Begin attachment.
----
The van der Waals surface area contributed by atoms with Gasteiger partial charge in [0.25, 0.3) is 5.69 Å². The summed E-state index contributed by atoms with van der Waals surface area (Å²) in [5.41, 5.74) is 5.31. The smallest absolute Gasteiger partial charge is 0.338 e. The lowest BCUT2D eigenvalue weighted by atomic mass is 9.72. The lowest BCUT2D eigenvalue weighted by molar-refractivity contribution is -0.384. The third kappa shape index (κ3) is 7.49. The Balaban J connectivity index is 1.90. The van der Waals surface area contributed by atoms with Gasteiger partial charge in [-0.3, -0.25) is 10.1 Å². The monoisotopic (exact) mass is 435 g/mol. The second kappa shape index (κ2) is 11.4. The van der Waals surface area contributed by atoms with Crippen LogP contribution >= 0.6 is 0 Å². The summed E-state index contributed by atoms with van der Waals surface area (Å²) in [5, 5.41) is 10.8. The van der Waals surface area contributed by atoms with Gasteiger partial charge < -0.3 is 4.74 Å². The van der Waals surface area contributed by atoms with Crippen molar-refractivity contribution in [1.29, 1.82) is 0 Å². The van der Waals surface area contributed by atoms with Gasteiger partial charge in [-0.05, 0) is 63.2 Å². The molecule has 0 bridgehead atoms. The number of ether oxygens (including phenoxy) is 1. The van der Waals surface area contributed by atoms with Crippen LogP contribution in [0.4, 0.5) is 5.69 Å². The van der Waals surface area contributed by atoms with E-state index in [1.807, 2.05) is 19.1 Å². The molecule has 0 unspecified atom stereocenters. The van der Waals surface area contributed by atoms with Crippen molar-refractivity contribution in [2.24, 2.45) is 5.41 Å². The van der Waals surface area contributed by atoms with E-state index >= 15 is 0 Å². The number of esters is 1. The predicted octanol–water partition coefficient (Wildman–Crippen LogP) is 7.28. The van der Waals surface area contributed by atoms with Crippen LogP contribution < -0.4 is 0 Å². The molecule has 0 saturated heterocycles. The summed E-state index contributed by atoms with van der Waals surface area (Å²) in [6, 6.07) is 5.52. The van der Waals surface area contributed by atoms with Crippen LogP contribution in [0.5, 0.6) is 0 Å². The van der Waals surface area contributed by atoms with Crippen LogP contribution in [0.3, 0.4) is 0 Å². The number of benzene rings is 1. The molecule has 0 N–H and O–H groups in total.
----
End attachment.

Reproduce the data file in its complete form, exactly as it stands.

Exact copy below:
The van der Waals surface area contributed by atoms with Gasteiger partial charge in [0.25, 0.3) is 5.69 Å². The summed E-state index contributed by atoms with van der Waals surface area (Å²) in [5.41, 5.74) is 5.31. The smallest absolute Gasteiger partial charge is 0.338 e. The lowest BCUT2D eigenvalue weighted by atomic mass is 9.72. The lowest BCUT2D eigenvalue weighted by molar-refractivity contribution is -0.384. The third kappa shape index (κ3) is 7.49. The Balaban J connectivity index is 1.90. The van der Waals surface area contributed by atoms with Gasteiger partial charge in [-0.3, -0.25) is 10.1 Å². The monoisotopic (exact) mass is 435 g/mol. The second kappa shape index (κ2) is 11.4. The van der Waals surface area contributed by atoms with Crippen LogP contribution >= 0.6 is 0 Å². The summed E-state index contributed by atoms with van der Waals surface area (Å²) in [5, 5.41) is 10.8. The van der Waals surface area contributed by atoms with Gasteiger partial charge < -0.3 is 4.74 Å². The van der Waals surface area contributed by atoms with Crippen molar-refractivity contribution in [1.29, 1.82) is 0 Å². The van der Waals surface area contributed by atoms with Gasteiger partial charge in [-0.05, 0) is 63.2 Å². The molecule has 0 bridgehead atoms. The number of ether oxygens (including phenoxy) is 1. The van der Waals surface area contributed by atoms with Crippen LogP contribution in [0.4, 0.5) is 5.69 Å². The van der Waals surface area contributed by atoms with E-state index in [1.807, 2.05) is 19.1 Å². The molecule has 0 unspecified atom stereocenters. The van der Waals surface area contributed by atoms with Crippen molar-refractivity contribution in [2.24, 2.45) is 5.41 Å². The van der Waals surface area contributed by atoms with E-state index >= 15 is 0 Å². The number of esters is 1. The predicted octanol–water partition coefficient (Wildman–Crippen LogP) is 7.28. The van der Waals surface area contributed by atoms with Crippen LogP contribution < -0.4 is 0 Å². The molecule has 0 saturated heterocycles. The summed E-state index contributed by atoms with van der Waals surface area (Å²) in [6, 6.07) is 5.52. The van der Waals surface area contributed by atoms with Crippen LogP contribution in [0.5, 0.6) is 0 Å². The van der Waals surface area contributed by atoms with Crippen LogP contribution in [0.3, 0.4) is 0 Å². The number of benzene rings is 1. The molecule has 0 N–H and O–H groups in total.